Ah, but tastes in Italy are evolving as well. "Italian kids don't drink much liquor," Riccardi points out. Just as Irish twentysomethings scorn Guinness in favor of the more plebeian Budweiser, the younger generations on the peninsula are turning away from tradition. Puleo believes some of the great names from the past would end up as mere oddities if Italian-American immigrants would let them die a peaceful death. "Italy is nothing like it was 50 years ago," he says. "But these people don't want to see it change. They're stuck in the 1950s."
Despite the evolution of taste, it's worthwhile to sample some of these classics once in a while, even if just to commune with our roots. Grappa is a Burning Question crew favorite. Bigger men--and we mean in terms of height and weight--back away from us when we order the firebrand liquor. Francesco Farris, chef at Arcordoro & Pomodoro, suggests novices start with examples distilled from softer, sweeter muscato grapes. Eventually, he says, they learn that "grappa makes an evening perfect."
Makes you forget your date's name too.
Sambuca, Frangelico, Amaretto and the bartender's favorite, Tuaca, address our desire for sweet and comforting touches. Pouring black Sambuca into a half-cup of espresso "corrects," or eases, the harsher edges of the strong coffee. Swishing grappa through the dregs of an espresso shot opens up and alters both ingredients.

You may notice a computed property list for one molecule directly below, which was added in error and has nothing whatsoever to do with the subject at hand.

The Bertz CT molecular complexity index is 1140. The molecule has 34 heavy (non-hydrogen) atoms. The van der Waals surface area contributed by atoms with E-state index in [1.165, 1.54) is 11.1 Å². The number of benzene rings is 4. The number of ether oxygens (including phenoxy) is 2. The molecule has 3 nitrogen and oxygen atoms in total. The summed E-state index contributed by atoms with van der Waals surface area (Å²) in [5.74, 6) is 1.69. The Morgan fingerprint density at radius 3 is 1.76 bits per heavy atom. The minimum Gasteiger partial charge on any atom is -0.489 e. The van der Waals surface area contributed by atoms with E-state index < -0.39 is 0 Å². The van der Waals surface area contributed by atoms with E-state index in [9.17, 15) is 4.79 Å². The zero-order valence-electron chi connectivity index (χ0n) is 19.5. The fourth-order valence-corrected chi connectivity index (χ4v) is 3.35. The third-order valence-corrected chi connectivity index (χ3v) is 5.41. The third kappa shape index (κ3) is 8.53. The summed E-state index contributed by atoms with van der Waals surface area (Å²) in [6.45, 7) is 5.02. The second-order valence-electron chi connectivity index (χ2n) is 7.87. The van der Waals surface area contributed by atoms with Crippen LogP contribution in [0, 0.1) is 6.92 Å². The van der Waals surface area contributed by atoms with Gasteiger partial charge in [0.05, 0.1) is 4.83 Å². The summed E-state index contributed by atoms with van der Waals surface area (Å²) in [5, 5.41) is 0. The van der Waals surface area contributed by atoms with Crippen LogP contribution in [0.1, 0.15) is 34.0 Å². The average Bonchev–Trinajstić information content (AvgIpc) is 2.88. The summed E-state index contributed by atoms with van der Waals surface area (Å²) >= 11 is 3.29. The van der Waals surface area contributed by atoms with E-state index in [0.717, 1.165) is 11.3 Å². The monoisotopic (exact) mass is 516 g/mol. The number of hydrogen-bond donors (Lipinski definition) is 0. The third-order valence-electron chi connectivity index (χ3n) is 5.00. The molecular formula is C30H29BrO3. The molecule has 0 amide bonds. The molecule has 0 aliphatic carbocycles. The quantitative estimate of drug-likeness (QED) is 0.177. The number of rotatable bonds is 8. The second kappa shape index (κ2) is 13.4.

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There are others worth a try, too, such as Cynar, a well-balanced liqueur distilled from artichokes and found at Arcodoro.
Or you can try an impromptu Italian suicide punch, as we did on our visit to Riccardi's. After sampling the full range of liqueurs available at the Quadrangle establishment, someone--and we believe it was the restaurateur--suggested mixing all the remains into one glass. Thirteen different flavors, from the nasty, physician-inspired Fernet Branca to pleasant and nutty Frangelico, swirled together into one ill-considered cocktail.
Wasn't bad, as far as we can remember--although we've forgotten much of what we could remember. But as Tobin explains, most people don't care what they pound down. Things like grappa, Averna and Sambuca were made to sip and linger. They are meant to prepare the appetite or conclude a meal in civility. At most bars, however, patrons "just want to get drunk."
That and avoid TABC terror.